Hayo van der Werf
Hemp product lines project
Das Hanfproduktlinienprojekt. 1997. Study of the Nova Institute in cooperation with IAF/FH Reutlingen and Ifeu-Institute Heidelberg (Germany), 490 pp. DM 200. Contact address: Nova Institute, Thielstrasse 35, 50354 Hürth, Germany, fax +2233 978369.
Outstanding is the right word with which to
begin this review of a book that gives a complete analysis of potential hemp product lines
feasible within the next few years in Germany. However, most of the discussed
product lines are also applicable in the rest of Europe or even the World. The
approach is very practical, in contrast to many other books on the subject. Data
were gathered from both the scientific literature and practical research. Normally
one could expect a boring scientific report, but this book is different. Opinions
and analyses of a large number of experts are used in combination with the presented data
and have an effect on the conclusions. It makes this analysis very readable and
The book starts with such basics as botany, seed oil, the cannabinoids and fibres. If you ever need data on such fibre qualities as, content, length, or development you can find it in this book and if not, there are more than 400 recent references. A central question of this book concerns products that could find their way into industry in an economical and ecologically sound way. Product lines are advocated to have a more industrial character, starting in the field. Meaning, a fully mechanized harvest should be implemented, as practiced in the Netherlands or England, where large bales of hemp straw are delivered to the factory. It is shown that the EU subsidy plays a very important role in the final price of hemp straw. Also important is, of course, harvest yield and transport distance.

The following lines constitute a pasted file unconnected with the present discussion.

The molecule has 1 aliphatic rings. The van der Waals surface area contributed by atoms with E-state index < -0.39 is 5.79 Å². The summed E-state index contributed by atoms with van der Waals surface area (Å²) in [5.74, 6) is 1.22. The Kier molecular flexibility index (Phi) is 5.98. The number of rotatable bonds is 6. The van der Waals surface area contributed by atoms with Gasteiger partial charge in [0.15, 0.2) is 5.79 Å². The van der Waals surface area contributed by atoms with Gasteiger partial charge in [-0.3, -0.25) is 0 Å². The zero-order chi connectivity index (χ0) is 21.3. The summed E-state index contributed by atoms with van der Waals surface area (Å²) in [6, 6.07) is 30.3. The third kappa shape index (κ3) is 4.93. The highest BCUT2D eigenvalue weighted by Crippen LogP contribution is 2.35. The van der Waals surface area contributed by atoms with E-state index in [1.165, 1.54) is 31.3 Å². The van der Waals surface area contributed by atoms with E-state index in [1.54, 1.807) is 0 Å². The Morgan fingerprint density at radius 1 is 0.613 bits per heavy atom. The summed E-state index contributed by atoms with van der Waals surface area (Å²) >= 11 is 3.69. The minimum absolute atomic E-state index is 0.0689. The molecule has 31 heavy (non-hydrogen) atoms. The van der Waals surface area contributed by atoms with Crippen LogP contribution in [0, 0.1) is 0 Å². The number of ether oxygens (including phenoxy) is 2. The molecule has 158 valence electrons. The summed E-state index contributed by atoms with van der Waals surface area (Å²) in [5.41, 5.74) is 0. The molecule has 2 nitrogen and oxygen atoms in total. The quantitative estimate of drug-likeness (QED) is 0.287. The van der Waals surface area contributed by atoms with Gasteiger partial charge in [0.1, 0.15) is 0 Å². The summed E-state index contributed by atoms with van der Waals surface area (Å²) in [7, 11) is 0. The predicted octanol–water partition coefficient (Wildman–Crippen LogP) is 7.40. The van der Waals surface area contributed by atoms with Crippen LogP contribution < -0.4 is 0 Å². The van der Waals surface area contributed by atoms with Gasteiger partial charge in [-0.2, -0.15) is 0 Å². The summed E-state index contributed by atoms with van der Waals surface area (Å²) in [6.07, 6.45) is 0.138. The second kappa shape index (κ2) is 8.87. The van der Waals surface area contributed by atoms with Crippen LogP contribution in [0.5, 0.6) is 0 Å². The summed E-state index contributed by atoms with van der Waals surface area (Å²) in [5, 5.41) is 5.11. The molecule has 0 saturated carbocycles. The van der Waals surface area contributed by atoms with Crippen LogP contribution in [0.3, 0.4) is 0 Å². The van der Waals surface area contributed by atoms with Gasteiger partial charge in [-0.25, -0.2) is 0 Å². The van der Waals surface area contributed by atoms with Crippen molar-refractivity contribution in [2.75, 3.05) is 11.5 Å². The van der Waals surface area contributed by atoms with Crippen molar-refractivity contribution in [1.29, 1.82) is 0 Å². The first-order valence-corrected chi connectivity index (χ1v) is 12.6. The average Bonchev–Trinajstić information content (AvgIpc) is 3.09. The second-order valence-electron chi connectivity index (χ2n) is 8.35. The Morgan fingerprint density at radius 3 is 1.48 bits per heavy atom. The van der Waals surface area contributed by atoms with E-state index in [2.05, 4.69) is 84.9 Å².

The second step in most product lines, is the separation of fibre from the hurds. This is mostly a mechanical process. Only one process uses ultra-sound, but is still in a pilot phase. Five manufacturers of fibre separation equipment are discussed. Prices for different types of extracted fibre are calculated for the separation lines of each manufacturer. The obtained fibre can be used in paper, car interiors, geotextiles, felt-like materials or fibre-reinforced synthetics. For other applications, further fibre refinement is required. This can be done mechanically or chemo-mechanically, then the fibre used for textile applications or insulation material.